“Much like the Ohio film tax credit, this legislation seeks to incentivize investment in Ohio and create jobs in a dynamic industry,” Representative LaTourette stated. “Northeast Ohio has seen quite an investment in response to the film tax credit, with major motion pictures filmed on the streets of Cleveland and throughout our region. Given our history as the birthplace of Rock n’ Roll, it just makes sense to extend that incentive to the music industry and embrace our heritage as musical innovators.”
Ranking Democratic member on the House Education Committee, State Rep. Teresa Fedor (D-Toledo) today issued the following statement in response to findings of a review launched by The Ohio Council of Community Schools after allegations the Ohio Virtual Academy failed to withdraw hundreds of chronically truant students to pad its rolls.
“The detailed information my office received demands a thorough investigation and I do not feel an objective review was conducted. As the sponsor of Ohio Virtual Academy and recipient of three percent of its operating budget, the Ohio Council of Community Schools has a conflict of interest. I do not have confidence in a report conducted by its sponsor. I eagerly await the results of Ohio Auditor of State Dave Yost’s inspection.”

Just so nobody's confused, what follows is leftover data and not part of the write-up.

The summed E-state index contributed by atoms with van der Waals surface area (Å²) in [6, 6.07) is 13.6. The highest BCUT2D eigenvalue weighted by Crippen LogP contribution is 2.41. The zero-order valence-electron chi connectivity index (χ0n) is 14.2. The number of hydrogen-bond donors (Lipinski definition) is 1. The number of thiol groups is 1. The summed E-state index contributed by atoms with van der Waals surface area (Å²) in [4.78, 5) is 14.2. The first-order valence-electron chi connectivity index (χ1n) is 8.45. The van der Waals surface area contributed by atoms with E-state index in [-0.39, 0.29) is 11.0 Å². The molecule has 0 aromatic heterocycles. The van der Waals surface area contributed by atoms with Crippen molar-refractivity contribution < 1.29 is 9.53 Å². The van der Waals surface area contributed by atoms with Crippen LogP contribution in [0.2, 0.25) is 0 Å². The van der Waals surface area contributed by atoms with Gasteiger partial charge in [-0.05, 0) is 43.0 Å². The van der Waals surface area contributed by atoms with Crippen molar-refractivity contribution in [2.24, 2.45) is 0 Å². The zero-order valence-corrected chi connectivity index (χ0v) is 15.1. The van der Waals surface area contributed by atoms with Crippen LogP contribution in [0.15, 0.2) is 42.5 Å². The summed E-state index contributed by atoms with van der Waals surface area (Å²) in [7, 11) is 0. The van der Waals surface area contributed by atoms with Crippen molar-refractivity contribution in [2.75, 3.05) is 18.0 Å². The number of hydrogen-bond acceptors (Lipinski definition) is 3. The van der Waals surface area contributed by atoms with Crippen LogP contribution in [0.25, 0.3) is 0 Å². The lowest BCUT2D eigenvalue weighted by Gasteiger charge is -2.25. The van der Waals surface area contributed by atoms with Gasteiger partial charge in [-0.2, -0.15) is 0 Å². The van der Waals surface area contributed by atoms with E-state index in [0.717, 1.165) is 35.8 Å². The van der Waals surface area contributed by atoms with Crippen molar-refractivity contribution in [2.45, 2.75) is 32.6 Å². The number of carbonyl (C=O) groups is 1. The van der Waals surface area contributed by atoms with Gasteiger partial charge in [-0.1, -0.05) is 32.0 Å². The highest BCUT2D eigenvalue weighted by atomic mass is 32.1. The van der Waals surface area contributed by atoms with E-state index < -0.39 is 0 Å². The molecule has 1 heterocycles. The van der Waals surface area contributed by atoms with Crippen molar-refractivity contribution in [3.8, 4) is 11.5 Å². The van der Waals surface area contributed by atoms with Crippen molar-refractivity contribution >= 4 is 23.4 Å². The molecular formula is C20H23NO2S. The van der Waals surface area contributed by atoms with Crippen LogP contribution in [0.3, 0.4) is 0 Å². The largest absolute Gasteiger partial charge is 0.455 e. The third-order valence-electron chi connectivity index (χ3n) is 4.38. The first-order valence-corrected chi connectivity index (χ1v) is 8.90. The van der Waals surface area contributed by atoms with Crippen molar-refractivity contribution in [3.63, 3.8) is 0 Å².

This afternoon, Auditor Dave Yost held a press conference addressing a three-year audit review of inflated attendance at a Kids County Inc. of Dayton sponsored charter school. The auditor says officials at the now-closed school rigged attendance data by some 50 percent, defrauding the state’s taxpayers of $1.1 million.
State Rep. Kathleen Clyde (D-Kent) sent a letter today to Ohio Secretary of State Jon Husted urging him to implement online voter registration without further delay and to support House Bill 181 to provide automatic voter registration for any Ohioan who wants it.